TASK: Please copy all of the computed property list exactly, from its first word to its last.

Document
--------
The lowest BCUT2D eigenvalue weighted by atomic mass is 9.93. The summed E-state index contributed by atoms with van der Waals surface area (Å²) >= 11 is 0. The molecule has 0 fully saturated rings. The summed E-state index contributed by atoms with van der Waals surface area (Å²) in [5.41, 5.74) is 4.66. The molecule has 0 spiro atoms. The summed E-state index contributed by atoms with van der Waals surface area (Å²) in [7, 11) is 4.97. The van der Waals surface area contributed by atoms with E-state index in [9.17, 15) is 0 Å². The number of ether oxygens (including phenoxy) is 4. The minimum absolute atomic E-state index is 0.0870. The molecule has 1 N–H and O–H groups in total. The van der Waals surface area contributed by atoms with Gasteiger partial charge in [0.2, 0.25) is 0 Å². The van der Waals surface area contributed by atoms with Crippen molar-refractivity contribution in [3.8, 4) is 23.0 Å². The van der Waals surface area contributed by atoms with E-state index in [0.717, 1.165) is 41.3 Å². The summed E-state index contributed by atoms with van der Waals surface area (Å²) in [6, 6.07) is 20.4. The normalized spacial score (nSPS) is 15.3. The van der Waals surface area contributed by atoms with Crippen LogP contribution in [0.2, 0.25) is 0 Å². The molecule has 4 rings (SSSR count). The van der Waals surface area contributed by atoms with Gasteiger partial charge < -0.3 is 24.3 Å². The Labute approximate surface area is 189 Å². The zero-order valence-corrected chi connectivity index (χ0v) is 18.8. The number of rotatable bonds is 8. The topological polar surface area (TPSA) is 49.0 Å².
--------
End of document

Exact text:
The lowest BCUT2D eigenvalue weighted by atomic mass is 9.93. The summed E-state index contributed by atoms with van der Waals surface area (Å²) >= 11 is 0. The molecule has 0 fully saturated rings. The summed E-state index contributed by atoms with van der Waals surface area (Å²) in [5.41, 5.74) is 4.66. The molecule has 0 spiro atoms. The summed E-state index contributed by atoms with van der Waals surface area (Å²) in [7, 11) is 4.97. The van der Waals surface area contributed by atoms with E-state index in [9.17, 15) is 0 Å². The number of ether oxygens (including phenoxy) is 4. The minimum absolute atomic E-state index is 0.0870. The molecule has 1 N–H and O–H groups in total. The van der Waals surface area contributed by atoms with Gasteiger partial charge in [0.2, 0.25) is 0 Å². The van der Waals surface area contributed by atoms with Crippen molar-refractivity contribution in [3.8, 4) is 23.0 Å². The van der Waals surface area contributed by atoms with E-state index in [0.717, 1.165) is 41.3 Å². The summed E-state index contributed by atoms with van der Waals surface area (Å²) in [6, 6.07) is 20.4. The normalized spacial score (nSPS) is 15.3. The van der Waals surface area contributed by atoms with Crippen LogP contribution in [0.2, 0.25) is 0 Å². The molecule has 4 rings (SSSR count). The van der Waals surface area contributed by atoms with Gasteiger partial charge < -0.3 is 24.3 Å². The Labute approximate surface area is 189 Å². The zero-order valence-corrected chi connectivity index (χ0v) is 18.8. The number of rotatable bonds is 8. The topological polar surface area (TPSA) is 49.0 Å².